Let’s talk bidding wars (multiple offer situations)
So far this year Ottawa has seen 21.95% of its homes sell in multiple offer situations. This is quite a change from last year’s 13.53% and 8% in 2016. It indicates a seller’s market with low inventory yet plenty of buyers willing to pay more. Inventory overall is 23% lower this year than last.
Has Sandy Hill had any bidding wars this year? Absolutely. There have been five bidding wars so far. That is about 14% of all sales and here they are:
• 72 Marlborough, asking $719K
• 120 Blackburn, asking $589K
• 342 Wilbrod, asking $699K
• 195 Augusta, asking $499K
• 14 Blackburn, asking $799K
All sold for more than their asking price. Most sold in fewer than two weeks.
This kind of result is often achieved when the seller chooses a more aggressive price rather than a bullish or higher one from the suggested range. When a seller stays under a big threshold price, which often increases in increments of $25,000, and chooses $449,000 instead of $455,000, or $799,000 instead of $820,000, then a larger buyer pool will be tapped into and, bingo, you create a perfect opportunity for multiple offers. This pushes your selling price up to where you wanted it—without the long wait, the possible price reductions, the often long negotiations and, don’t forget, the stress.
This phenomenon also happens when inventory is low and buyers are plentiful, our present situation. Sometimes the asking price is irrelevant in this type of market. There are so many buyers that at least one of them is prepared to go BIG.
What happens when a seller receives more than one offer? Offer content is only revealed to the seller and his/her realtor. Other interested realtors and their buyers are told only the number of offers submitted but with no indication as to the price offered or any other details. Once all the offers are in, and all the agents are informed of the number of competing offers, all buyers are given the chance to revise their offer, if they wish, before it is presented to the seller. It truly is a “blind auction.”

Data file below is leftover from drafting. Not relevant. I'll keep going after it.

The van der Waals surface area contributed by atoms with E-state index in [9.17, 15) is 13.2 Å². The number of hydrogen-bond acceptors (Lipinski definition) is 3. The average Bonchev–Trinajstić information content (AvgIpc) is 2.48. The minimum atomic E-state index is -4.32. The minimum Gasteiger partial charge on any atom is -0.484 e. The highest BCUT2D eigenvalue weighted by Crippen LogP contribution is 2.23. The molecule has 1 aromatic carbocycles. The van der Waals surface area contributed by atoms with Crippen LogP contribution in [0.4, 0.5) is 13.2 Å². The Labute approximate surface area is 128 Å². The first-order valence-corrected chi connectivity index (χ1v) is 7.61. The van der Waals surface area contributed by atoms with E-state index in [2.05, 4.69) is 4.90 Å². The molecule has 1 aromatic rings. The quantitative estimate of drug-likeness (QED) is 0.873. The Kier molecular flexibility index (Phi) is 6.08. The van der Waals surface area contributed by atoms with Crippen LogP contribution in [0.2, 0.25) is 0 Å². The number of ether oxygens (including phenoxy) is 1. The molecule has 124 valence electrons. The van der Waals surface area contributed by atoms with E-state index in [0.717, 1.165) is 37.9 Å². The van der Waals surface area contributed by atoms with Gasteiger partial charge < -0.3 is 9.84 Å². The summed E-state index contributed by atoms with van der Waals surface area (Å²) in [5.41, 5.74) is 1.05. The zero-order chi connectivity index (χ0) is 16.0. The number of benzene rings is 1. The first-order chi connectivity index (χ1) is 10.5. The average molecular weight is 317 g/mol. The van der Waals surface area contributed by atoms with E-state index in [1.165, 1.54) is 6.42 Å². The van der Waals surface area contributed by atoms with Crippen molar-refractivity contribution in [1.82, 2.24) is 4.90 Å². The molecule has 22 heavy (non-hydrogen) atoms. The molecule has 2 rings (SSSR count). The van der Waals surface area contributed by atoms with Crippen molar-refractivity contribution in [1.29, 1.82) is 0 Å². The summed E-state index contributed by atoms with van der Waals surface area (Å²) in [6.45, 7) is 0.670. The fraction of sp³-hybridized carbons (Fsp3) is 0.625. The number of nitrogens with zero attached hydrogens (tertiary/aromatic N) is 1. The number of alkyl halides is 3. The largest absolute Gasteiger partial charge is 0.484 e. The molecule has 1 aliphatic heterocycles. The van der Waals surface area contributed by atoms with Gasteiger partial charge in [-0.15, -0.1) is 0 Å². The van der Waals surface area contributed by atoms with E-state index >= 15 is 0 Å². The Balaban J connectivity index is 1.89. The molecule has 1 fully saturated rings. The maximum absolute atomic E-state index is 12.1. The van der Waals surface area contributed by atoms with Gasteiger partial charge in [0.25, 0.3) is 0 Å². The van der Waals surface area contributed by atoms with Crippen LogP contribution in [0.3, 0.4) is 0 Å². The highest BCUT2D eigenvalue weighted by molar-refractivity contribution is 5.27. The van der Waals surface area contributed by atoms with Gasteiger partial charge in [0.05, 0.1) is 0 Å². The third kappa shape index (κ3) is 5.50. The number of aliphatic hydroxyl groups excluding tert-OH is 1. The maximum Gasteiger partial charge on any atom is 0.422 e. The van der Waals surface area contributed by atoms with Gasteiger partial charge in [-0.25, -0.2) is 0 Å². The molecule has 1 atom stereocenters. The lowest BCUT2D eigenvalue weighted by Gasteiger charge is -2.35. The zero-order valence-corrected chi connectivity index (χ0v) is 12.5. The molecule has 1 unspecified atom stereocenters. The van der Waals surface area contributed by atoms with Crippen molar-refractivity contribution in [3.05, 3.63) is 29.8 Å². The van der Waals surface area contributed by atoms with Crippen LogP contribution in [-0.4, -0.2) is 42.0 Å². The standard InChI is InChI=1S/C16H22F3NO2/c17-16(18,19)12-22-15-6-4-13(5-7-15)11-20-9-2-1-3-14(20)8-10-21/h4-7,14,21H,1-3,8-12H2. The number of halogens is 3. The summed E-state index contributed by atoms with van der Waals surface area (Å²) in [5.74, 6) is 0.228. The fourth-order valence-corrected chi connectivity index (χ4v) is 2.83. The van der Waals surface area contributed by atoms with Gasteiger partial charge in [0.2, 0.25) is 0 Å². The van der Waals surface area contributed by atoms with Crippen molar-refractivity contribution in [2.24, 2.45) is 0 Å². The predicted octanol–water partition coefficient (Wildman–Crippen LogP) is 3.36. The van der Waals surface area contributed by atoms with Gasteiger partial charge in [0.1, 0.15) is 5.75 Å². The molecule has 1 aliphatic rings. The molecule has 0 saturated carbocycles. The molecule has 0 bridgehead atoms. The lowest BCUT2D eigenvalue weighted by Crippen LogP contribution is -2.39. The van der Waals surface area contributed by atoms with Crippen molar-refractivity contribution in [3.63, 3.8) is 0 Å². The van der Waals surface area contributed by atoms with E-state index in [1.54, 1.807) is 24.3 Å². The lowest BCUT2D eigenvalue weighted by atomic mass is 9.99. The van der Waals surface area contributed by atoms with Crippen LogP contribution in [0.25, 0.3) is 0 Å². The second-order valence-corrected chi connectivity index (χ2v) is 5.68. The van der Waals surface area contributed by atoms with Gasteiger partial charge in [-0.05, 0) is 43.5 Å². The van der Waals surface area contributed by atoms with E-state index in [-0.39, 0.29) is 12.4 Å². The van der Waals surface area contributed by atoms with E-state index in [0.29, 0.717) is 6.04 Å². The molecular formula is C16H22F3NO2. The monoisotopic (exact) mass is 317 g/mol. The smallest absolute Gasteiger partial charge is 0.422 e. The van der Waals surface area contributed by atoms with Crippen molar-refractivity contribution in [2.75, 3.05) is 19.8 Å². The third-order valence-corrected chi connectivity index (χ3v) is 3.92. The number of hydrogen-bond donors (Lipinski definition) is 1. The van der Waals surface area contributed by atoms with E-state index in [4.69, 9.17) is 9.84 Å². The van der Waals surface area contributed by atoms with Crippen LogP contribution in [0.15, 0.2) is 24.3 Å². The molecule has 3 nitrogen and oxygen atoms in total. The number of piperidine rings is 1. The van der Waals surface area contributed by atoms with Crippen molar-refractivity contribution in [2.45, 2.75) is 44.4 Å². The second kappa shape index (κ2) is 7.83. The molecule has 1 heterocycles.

It is very popular for buyers to attach personal letters and family pictures to try to gain more notice and favour with the seller. Believe me, these letters and pictures are taken to heart, but in the end only one offer can be dealt with and usually, but not always, the highest offers wins the bidding war. Realtors know how to create this buzz, they delay offers, giving buyers time to get their “ducks in a row,” such as financing approvals and building inspections, before the offer date. Buyers have a better chance of being successful if their offer has no conditions. We call that a cash offer. In the last article I mentioned that sellers should do a home inspection before going to market. This report is often relied upon if a buyer is competing and has no time to do his/her own inspection.
I’ve mentioned to you before that, as a realtor, I hate to see a SOLD sign go up the same day a property goes on MLS (Multiple Listing Service). To me, the property was not exposed to the wider market, the opportunity for multiple offers was lost. Money might have been left on the table. In Sandy Hill we are seeing a great many properties selling privately to developers. I often wonder how much those sellers might be losing out on. Will a developer offer you top dollar? Going to the open MLS market is the best way to know the real value of your home.
If you are planning to sell this year, be prepared! You might have more than one offer on your hands.
Sandy Hill real estate statistics
March 8 to May 8, 2018
15 active listings, 2 conditionally sold listings, 9 sold listings
65 active, 4 conditionally sold, 14 sold
Condo sales still leading the market in Sandy Hill.